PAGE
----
There are seven tracks with names, six of which are instantly downloadable: "Living For Love," "Devil Pray," "Ghosttown," "Unapologetic Bitch," "Illuminati," and "Bitch I'm Madonna (feat. Nicki Minaj)." The seventh - "Joan of Arc." The available six are all single-worthy and could easily stand alone.

They're all my favorite. The dance and EDM grooves that have come to define Madonna are fine-tuned into some amazing songs. The lyrics are both deep and lighthearted, the beats are incredible, and the cover of the album is a stunning piece of art by Mert & Marcus.

If you need some confirmation, head over to iTunes and pre-order Rebel Heart. Twenty-fifteen is going to be the year of Madonna and I cannot wait.

A Gay Dad’s Requiem for Leelah Alcorn

  • Parent Category: News
  • Published: Saturday, 03 January 2015 17:54
  • Written by Scott

Leelah-AlcornI will never forget the stunning image of Matthew Shepard’s hate crime. A young beautiful human was beaten, tortured and left for dead in an unthinkable violation. It shocked me when I saw the images, and I was not alone. Matthew’s fate left and indelible impression that has become part of our collective culture to this day.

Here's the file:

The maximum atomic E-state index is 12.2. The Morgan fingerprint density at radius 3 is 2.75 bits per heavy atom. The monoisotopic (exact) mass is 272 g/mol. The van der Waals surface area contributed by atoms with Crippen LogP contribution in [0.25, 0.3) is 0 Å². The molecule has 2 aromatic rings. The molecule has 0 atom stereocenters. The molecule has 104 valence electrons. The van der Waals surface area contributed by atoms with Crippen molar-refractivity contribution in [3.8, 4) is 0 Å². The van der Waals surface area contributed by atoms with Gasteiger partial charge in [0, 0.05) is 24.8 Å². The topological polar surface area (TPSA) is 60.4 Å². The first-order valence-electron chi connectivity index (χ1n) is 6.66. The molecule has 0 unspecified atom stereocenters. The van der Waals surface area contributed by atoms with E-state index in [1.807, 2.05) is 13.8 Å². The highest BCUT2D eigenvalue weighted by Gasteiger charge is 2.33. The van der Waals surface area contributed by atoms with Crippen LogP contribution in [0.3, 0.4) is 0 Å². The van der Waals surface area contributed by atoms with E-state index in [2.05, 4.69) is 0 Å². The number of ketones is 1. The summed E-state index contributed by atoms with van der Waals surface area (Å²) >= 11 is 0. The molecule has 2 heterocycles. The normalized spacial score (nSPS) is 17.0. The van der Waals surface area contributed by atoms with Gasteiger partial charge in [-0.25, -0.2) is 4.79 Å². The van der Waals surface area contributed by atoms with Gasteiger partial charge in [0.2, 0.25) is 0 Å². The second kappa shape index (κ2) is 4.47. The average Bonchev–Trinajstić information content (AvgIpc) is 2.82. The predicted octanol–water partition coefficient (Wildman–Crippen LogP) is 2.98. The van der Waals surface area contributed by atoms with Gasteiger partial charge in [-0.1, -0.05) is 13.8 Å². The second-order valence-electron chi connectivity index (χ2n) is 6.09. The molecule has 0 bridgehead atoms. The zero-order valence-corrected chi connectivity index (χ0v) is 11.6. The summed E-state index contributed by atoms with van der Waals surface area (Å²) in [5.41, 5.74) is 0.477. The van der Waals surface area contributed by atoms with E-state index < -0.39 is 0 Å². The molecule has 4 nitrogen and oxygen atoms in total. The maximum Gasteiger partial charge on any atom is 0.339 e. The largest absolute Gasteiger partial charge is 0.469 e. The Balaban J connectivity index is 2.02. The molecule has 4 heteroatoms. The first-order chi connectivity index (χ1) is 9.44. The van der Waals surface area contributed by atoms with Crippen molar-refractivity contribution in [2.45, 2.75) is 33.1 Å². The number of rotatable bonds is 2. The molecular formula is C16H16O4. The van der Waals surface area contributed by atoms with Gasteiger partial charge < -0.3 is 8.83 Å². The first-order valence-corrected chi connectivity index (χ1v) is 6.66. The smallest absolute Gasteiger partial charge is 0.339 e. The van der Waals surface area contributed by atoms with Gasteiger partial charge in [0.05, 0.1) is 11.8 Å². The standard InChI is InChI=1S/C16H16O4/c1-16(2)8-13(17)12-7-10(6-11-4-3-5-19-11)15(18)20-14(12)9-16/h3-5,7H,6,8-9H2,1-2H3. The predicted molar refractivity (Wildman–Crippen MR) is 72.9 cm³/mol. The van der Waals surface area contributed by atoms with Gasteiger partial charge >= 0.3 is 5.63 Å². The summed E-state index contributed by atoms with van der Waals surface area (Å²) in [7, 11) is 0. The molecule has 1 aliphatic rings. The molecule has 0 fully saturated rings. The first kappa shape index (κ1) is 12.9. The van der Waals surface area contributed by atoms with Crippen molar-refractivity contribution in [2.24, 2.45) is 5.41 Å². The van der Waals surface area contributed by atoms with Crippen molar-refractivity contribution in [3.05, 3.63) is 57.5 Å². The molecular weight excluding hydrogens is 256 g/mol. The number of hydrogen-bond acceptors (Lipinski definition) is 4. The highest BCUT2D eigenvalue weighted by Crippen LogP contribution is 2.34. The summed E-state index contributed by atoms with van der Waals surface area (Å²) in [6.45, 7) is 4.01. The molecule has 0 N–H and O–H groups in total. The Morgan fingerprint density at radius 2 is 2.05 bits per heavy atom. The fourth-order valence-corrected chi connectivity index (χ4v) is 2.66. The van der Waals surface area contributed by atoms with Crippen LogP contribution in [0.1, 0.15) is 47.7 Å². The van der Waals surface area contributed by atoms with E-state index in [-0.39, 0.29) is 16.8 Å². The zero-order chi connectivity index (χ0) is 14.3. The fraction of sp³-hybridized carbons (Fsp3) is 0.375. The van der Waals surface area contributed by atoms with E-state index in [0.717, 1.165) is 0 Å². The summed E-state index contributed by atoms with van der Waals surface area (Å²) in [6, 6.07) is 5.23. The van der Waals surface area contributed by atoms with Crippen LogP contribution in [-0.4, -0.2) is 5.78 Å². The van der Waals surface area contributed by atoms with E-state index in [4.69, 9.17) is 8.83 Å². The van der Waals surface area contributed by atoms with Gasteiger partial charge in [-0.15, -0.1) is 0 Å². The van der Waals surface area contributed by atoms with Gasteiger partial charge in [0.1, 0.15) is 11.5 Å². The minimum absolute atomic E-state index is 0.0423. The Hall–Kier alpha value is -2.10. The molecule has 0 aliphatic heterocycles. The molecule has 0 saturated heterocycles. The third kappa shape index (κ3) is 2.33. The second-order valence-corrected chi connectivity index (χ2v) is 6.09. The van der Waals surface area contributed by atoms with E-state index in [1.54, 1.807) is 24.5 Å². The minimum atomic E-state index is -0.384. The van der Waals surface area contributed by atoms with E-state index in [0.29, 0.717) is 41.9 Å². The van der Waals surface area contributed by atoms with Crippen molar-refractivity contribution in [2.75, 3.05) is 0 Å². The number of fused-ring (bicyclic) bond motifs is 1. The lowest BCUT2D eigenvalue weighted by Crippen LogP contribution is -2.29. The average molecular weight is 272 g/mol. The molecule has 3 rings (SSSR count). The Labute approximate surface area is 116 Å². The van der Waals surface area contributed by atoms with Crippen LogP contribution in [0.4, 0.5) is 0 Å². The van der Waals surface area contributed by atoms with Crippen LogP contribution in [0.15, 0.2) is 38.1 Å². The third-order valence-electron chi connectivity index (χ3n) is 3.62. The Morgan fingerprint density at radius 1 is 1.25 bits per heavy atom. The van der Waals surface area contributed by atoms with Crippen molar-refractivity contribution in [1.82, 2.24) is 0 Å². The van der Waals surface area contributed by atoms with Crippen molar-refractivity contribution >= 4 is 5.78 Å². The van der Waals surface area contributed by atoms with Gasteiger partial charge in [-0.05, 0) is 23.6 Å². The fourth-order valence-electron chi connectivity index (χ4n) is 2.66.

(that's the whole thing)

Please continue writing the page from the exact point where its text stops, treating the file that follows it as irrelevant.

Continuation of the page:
This week, another tragedy, another life destroyed, left a similar impression — the death of Leelah Alcorn.

One of the publishers I work with sent me a quick message on New Years Eve. “You might want to write one of your ‘Gay Dad’ letters to the parents of this teen.” It was Leelah’s story. She was known to her family as “Joshua,” and she had killed herself.

A pre-published letter appeared online. In the letter she eloquently explained why she was going to end her life in more emotional detail. While certainly many other young people had ended their lives before her, Leelah’s account of what she had endured was unprecedented.

In doing so, Leelah transformed from the latest tragedy to one that emblazed into the consciousness of a mass audience. Her plead to “make her death matter” resonated.

By Rob Watson – See the Full Story at LGBTQ Nation

Beauty in the 21st Century

  • Parent Category: News
  • Published: Saturday, 15 November 2014 13:49
  • Written by Joseph Rodriguez

Beauty is a hybrid of qualities, such as shape, color, or form that pleases the aesthetic senses, meaning sight. Beauty consists of an alteration of oneself. Based on the environment we live in, we attempt to fit into the mold that is held in front of us. My attempt at beauty came with the decision of anorexia.